A man wearing a black hoodie spraying graffiti on a wall in an abandoned house.

BA(Hons) Criminology and Sociology (with Foundation Year)

Entry year
Course code
School of Social Sciences
Tariff points
Four years full-time; five years sandwich; part-time
Full-time; sandwich; part-time
Programme leader
Dr Darren Ellis

Clearing applicants who do not meet the standard requirements as specified on the Entry tab may be considered.

Please call our Clearing helpline on +44 (0)117 32 83333 for further advice or you can apply online.

Page last updated 10 July 2024


Get to the heart of real-world issues relating to crime and justice while developing your own insights and ideas to help improve people's lives.

Why study criminology and sociology?

Studying the relationship of people and society, with crime and justice, gives us a better understanding of what shapes people's behaviour, beliefs and attitudes.

By looking at the cultural, political, economic and human factors involved, we can look for more effective ways to tackle criminal behaviour and reduce its impact on individuals and society.

The knowledge base and skills these subjects give you will set you up strongly for many different career paths.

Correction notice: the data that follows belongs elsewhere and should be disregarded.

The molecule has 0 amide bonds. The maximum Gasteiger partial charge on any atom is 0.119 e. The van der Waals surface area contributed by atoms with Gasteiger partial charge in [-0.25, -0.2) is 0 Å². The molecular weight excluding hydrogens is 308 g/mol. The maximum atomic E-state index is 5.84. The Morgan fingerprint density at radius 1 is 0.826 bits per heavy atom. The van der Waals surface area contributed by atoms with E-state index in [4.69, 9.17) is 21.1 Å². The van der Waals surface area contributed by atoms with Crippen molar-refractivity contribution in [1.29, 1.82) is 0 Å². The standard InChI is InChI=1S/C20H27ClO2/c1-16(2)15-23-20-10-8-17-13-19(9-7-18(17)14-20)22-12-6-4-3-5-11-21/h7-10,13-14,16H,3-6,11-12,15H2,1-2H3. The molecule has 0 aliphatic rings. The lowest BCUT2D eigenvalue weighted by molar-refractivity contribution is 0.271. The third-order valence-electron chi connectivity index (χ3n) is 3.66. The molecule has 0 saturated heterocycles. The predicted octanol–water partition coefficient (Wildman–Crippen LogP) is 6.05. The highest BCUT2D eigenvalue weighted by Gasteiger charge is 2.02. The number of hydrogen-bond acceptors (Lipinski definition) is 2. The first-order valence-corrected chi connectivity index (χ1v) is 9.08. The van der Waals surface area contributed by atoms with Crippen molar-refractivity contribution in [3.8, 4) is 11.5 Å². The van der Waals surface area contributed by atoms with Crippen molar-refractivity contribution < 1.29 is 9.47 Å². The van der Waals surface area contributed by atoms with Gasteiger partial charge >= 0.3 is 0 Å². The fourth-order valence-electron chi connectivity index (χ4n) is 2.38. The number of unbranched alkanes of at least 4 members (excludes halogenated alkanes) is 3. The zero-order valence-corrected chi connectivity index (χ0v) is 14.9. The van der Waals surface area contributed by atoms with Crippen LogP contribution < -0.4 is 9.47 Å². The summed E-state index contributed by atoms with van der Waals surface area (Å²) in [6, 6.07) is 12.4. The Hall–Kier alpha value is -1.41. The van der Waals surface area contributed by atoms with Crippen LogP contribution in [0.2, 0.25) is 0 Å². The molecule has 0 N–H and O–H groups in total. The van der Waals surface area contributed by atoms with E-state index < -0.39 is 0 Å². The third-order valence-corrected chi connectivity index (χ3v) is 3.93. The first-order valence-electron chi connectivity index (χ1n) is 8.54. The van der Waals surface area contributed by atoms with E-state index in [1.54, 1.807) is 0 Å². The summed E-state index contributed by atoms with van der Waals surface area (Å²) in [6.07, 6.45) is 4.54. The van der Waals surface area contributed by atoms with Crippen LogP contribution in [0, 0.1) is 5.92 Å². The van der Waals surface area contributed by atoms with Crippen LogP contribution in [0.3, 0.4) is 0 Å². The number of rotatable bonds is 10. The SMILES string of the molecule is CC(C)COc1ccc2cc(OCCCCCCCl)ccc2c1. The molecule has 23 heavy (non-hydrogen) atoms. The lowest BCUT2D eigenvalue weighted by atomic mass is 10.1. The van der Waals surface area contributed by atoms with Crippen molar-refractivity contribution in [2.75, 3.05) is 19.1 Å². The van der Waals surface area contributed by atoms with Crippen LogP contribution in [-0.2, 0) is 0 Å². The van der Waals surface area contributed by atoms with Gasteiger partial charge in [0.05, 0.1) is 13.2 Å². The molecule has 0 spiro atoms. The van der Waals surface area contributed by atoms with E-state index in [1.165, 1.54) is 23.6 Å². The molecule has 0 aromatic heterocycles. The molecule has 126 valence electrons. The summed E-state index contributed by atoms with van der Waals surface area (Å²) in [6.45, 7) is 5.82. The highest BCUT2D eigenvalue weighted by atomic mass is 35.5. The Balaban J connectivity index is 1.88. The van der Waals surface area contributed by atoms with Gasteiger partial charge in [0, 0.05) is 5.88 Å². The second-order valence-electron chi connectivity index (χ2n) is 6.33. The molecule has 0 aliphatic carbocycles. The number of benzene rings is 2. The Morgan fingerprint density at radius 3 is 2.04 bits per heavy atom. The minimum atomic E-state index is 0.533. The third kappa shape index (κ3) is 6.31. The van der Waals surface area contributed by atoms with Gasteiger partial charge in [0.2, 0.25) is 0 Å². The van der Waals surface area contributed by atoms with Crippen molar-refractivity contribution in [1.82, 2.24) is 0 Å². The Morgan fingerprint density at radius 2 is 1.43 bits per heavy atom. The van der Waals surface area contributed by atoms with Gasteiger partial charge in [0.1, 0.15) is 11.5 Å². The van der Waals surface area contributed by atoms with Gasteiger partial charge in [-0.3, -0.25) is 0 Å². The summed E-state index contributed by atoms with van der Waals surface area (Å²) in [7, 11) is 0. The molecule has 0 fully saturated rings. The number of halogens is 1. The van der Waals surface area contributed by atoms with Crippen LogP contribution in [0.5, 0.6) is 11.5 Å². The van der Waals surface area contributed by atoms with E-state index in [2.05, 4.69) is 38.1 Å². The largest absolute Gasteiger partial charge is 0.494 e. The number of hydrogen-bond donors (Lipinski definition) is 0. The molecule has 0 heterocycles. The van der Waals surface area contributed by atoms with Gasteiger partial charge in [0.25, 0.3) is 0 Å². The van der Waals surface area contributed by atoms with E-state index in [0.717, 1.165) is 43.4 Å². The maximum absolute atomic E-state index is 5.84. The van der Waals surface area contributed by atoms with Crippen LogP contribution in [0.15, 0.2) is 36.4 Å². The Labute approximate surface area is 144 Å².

Why UWE Bristol?

BA(Hons) Criminology and Sociology (with Foundation Year) lets you devote an equal amount of time to studying these two related subjects.

Through a broad mix of modules, and the support of our staff who are leaders in their field, you'll engage with real issues, and develop fresh insights and solutions to address crime and support the people affected by it.

Learn to evaluate evidence, approach issues from multiple perspectives, and build your expertise in research, analysis and communication.

You'll carry out your own research projects, hear from guest speakers, and take part in work-based learning through our links with organisations such as the Bristol Youth Education Service, Gloucester Community Services and Avon and Somerset police.

Activities such as volunteering, placements and internships will deepen your professional skills and knowledge further, to make you highly sought after when you graduate.

Where can it take me?

The broad skills and industry-focused experience you'll gain will make you attractive to a wide range of employers.

You could pursue a career in research, education, social work, charity work and counselling, or work in the justice, legal or media sectors.

You could also keep studying, and go on to do a postgraduate course or research degree.



The optional modules listed are those that are most likely to be available, but they may be subject to change.

Year zero (Foundation year)

All Foundation Year students study together and will take four compulsory modules covering introductions to Sociology, Criminology, Philosophy, Politics and International Relations, Psychology, and university level academic and study skills.